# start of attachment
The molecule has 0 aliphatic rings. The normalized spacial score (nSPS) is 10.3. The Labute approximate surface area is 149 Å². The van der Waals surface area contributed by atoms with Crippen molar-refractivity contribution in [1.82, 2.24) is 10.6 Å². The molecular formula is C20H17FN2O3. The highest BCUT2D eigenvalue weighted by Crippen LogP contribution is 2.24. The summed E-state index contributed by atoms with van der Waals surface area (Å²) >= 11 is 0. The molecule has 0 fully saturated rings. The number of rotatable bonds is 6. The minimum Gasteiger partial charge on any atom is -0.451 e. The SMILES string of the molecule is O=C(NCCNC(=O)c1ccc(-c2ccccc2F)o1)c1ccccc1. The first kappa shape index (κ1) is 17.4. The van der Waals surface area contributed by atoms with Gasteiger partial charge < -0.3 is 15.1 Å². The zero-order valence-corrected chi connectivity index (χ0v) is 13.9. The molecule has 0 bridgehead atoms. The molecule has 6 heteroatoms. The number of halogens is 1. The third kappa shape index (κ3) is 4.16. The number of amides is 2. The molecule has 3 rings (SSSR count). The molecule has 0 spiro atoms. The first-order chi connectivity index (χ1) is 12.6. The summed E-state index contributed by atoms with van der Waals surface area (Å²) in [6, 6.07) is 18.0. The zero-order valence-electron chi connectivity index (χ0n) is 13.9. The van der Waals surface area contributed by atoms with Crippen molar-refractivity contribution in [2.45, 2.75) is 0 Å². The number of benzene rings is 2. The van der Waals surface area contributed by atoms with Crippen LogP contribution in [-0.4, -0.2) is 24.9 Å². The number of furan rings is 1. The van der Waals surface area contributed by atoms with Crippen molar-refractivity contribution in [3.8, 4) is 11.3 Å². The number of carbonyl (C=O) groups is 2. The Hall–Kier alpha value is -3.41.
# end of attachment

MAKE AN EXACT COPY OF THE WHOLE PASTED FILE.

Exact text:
The molecule has 0 aliphatic rings. The normalized spacial score (nSPS) is 10.3. The Labute approximate surface area is 149 Å². The van der Waals surface area contributed by atoms with Crippen molar-refractivity contribution in [1.82, 2.24) is 10.6 Å². The molecular formula is C20H17FN2O3. The highest BCUT2D eigenvalue weighted by Crippen LogP contribution is 2.24. The summed E-state index contributed by atoms with van der Waals surface area (Å²) >= 11 is 0. The molecule has 0 fully saturated rings. The number of rotatable bonds is 6. The minimum Gasteiger partial charge on any atom is -0.451 e. The SMILES string of the molecule is O=C(NCCNC(=O)c1ccc(-c2ccccc2F)o1)c1ccccc1. The first kappa shape index (κ1) is 17.4. The van der Waals surface area contributed by atoms with Gasteiger partial charge < -0.3 is 15.1 Å². The zero-order valence-corrected chi connectivity index (χ0v) is 13.9. The molecule has 0 bridgehead atoms. The molecule has 6 heteroatoms. The number of halogens is 1. The third kappa shape index (κ3) is 4.16. The number of amides is 2. The molecule has 3 rings (SSSR count). The molecule has 0 spiro atoms. The first-order chi connectivity index (χ1) is 12.6. The summed E-state index contributed by atoms with van der Waals surface area (Å²) in [6, 6.07) is 18.0. The zero-order valence-electron chi connectivity index (χ0n) is 13.9. The van der Waals surface area contributed by atoms with Crippen molar-refractivity contribution in [2.45, 2.75) is 0 Å². The number of benzene rings is 2. The van der Waals surface area contributed by atoms with Crippen LogP contribution in [-0.4, -0.2) is 24.9 Å². The number of furan rings is 1. The van der Waals surface area contributed by atoms with Crippen molar-refractivity contribution in [3.8, 4) is 11.3 Å². The number of carbonyl (C=O) groups is 2. The Hall–Kier alpha value is -3.41.